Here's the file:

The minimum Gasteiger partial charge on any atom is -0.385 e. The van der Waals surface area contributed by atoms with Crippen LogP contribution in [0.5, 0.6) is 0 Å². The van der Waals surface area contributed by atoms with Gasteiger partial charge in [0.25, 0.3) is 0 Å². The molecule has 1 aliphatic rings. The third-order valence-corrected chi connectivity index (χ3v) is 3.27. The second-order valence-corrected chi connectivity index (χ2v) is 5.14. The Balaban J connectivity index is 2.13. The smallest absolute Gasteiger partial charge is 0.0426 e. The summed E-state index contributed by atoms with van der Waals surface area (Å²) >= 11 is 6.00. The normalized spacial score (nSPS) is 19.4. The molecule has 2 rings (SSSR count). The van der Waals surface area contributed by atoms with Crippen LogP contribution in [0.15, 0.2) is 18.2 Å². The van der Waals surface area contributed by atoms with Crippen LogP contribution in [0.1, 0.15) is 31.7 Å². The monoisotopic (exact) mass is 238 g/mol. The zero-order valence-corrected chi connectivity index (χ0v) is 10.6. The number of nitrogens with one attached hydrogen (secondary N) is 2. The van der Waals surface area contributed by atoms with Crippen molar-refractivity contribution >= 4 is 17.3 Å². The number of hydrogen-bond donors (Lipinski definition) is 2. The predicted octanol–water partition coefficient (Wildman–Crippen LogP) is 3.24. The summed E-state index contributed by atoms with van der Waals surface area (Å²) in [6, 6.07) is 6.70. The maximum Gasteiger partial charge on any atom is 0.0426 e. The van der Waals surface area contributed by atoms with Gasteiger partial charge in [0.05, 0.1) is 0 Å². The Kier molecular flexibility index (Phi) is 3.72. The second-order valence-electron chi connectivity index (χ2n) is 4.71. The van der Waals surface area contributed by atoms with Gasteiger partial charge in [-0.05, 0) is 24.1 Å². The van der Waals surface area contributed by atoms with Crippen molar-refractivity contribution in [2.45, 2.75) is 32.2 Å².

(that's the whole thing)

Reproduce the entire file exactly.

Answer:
The minimum Gasteiger partial charge on any atom is -0.385 e. The van der Waals surface area contributed by atoms with Crippen LogP contribution in [0.5, 0.6) is 0 Å². The van der Waals surface area contributed by atoms with Gasteiger partial charge in [0.25, 0.3) is 0 Å². The molecule has 1 aliphatic rings. The third-order valence-corrected chi connectivity index (χ3v) is 3.27. The second-order valence-corrected chi connectivity index (χ2v) is 5.14. The Balaban J connectivity index is 2.13. The smallest absolute Gasteiger partial charge is 0.0426 e. The summed E-state index contributed by atoms with van der Waals surface area (Å²) >= 11 is 6.00. The normalized spacial score (nSPS) is 19.4. The molecule has 2 rings (SSSR count). The van der Waals surface area contributed by atoms with Crippen LogP contribution in [0.15, 0.2) is 18.2 Å². The van der Waals surface area contributed by atoms with Crippen LogP contribution in [0.1, 0.15) is 31.7 Å². The monoisotopic (exact) mass is 238 g/mol. The zero-order valence-corrected chi connectivity index (χ0v) is 10.6. The number of nitrogens with one attached hydrogen (secondary N) is 2. The van der Waals surface area contributed by atoms with Crippen molar-refractivity contribution >= 4 is 17.3 Å². The number of hydrogen-bond donors (Lipinski definition) is 2. The predicted octanol–water partition coefficient (Wildman–Crippen LogP) is 3.24. The summed E-state index contributed by atoms with van der Waals surface area (Å²) in [6, 6.07) is 6.70. The maximum Gasteiger partial charge on any atom is 0.0426 e. The van der Waals surface area contributed by atoms with Gasteiger partial charge in [0.05, 0.1) is 0 Å². The Kier molecular flexibility index (Phi) is 3.72. The second-order valence-electron chi connectivity index (χ2n) is 4.71. The van der Waals surface area contributed by atoms with Gasteiger partial charge in [-0.05, 0) is 24.1 Å². The van der Waals surface area contributed by atoms with Crippen molar-refractivity contribution in [2.45, 2.75) is 32.2 Å².